Dreams and Risk

I used to think when people talked about taking risks in order to follow your dreams, they mainly meant the financial aspect of risk. I think that might be largely true, but as I’ve recently been following my dreams, I’ve discovered the risks aren’t always financial.

I’ve wanted to be a writer for literally longer than I can remember. Writing is that thing that gives me the most fulfillment. When I wake up in the morning, I think about being a writer. Likewise, when I go to sleep at night, I usually drift off dreaming about it. Even though it seems like I’m being melodramatic, I’m actually being completely serious!

Many of you know that I’ve recently been published in a magazine. It’s really quite awesome, and I think the relationship with Linux Journal might grow into something more. (I can’t really discuss details, but it’s pretty exciting stuff) I’m also trying to write at least a first draft of a fiction novel this winter. Needless to say, I’ve started down that scary road of dream fulfillment.

Here’s the part that threw me for a loop: The failure I’m worried about has nothing to do with finances. I’m not quitting my day job, and if I never make another penny writing, it won’t matter a whole lot to my family financially. We’re fine. However, if I write a book, and it sucks — then what?!?! The risk is that my dreams will crumble. I never realized just how significant that would be to me. See, a dream is exciting, but a reality is, well, pretty real. If I never try, the dream stays intact, but if I go for it, the dream might just fall apart.

The encouraging thing is that it turns out I’m actually a decent word-putter-togetherer. There is still the risk of failure, but I finally see that following any dream takes courage — because the risk of failure is always there! In my case, it’s not financial failure, but a crushed dream is almost harder to stomach than losing a job.

What a scary and exciting time in my life. Thanks for sharing it with me.

4 thoughts on “Dreams and Risk

  1. Hey – I found your site through Whateveresque. 🙂

    I, too, am trying Nanowrimo for the first time this year, and I’m definitely facing some of the same fears! I’m a solid business writer – even majored in tech writing in college, although I don’t do it for a living. I *think* I would love to write – but what if it’s painful? What if I suck? What if I have no stories to tell?

    I’m trying to smack down my inner perfectionist and do this as a step in the learning process – a way to get 50K of my “words of suck” written down.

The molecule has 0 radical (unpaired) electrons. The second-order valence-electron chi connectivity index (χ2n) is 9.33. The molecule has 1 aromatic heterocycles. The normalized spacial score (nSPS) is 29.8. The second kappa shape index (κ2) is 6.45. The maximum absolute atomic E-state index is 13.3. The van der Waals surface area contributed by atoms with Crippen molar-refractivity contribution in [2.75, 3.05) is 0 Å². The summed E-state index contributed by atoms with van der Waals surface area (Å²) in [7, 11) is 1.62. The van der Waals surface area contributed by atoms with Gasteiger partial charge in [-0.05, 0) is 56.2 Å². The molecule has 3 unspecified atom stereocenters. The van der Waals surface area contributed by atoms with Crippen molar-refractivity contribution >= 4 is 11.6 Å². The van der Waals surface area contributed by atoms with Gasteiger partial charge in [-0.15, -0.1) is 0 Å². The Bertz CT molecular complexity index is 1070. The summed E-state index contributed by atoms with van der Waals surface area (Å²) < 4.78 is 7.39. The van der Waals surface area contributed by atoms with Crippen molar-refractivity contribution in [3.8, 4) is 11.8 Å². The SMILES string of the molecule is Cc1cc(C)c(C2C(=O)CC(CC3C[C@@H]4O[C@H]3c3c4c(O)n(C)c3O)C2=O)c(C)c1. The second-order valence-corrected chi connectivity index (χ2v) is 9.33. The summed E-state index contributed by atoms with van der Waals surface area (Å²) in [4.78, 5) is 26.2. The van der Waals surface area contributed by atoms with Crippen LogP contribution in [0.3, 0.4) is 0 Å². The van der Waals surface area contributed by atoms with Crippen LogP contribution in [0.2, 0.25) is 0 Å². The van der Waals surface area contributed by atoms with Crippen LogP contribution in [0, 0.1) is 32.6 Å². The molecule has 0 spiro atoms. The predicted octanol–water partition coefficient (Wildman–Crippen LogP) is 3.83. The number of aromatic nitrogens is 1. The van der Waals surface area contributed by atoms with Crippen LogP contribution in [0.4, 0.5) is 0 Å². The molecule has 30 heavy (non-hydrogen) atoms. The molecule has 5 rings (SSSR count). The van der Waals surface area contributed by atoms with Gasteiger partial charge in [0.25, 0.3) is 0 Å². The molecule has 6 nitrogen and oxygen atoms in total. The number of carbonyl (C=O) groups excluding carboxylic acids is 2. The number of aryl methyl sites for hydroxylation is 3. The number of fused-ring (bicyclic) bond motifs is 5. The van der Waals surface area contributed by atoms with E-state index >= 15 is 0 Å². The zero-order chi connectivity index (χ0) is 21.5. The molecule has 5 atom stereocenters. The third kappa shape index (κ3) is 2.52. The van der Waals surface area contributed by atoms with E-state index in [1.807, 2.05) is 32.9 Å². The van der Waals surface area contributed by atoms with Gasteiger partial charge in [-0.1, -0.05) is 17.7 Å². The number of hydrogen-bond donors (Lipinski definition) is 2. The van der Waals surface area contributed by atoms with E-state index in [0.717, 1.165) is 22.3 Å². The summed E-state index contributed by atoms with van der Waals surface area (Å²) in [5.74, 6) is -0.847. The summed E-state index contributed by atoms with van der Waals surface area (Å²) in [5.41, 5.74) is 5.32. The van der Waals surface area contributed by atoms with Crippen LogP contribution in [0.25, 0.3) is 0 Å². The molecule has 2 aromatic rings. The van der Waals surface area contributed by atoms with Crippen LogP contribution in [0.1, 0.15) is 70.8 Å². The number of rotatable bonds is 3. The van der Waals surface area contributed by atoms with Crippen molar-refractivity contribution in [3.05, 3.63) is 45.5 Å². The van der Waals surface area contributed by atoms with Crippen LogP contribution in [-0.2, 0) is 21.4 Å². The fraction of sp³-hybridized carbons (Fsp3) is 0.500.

Best wishes to you with your effort!

  2. Thanks, Jeri. I didn’t mention in the post, but I too worry that I might run out of stuff to write! It sounds dumb, and it rarely happens in real life, but what if I just don’t have anything interesting to say!?!?

    Unfortunately, NaNoWriMo happens at a pretty busy time for me, but I’m committed to doing it regardless. I just HAVE to get over myself and start writing fiction.

  3. Go for it man.

    Crash and burn and end in a bloody toothless pile. Trade your fear for experience and afterwards you’ll still have something you love to do. You won’t care that you sucked because the doubt would be replaced by knowledge. Then try it again using what your learned from your first failure.

    There’s no doubt about it either. You first novel will suck. Maybe your second too. You’re not done until you quit trying.

    The worst part is I worked really hard and failed a lot to get to where I am today and then I hear everyone write it off as luck and keep complaining they don’t get lucky while they watch TV and play Xbox all day. Not you Shawn, but enough people that I don’t have any sympathy left for them any more.

    http://www.qwantz.com/merchandise.html#failure

    Go fail now so you can succeed later. :o)

  4. They say that you have to write a million words of suckitude before you can write something good. Here’s to your first 50,000 of them. 🙂 *clinks glass*

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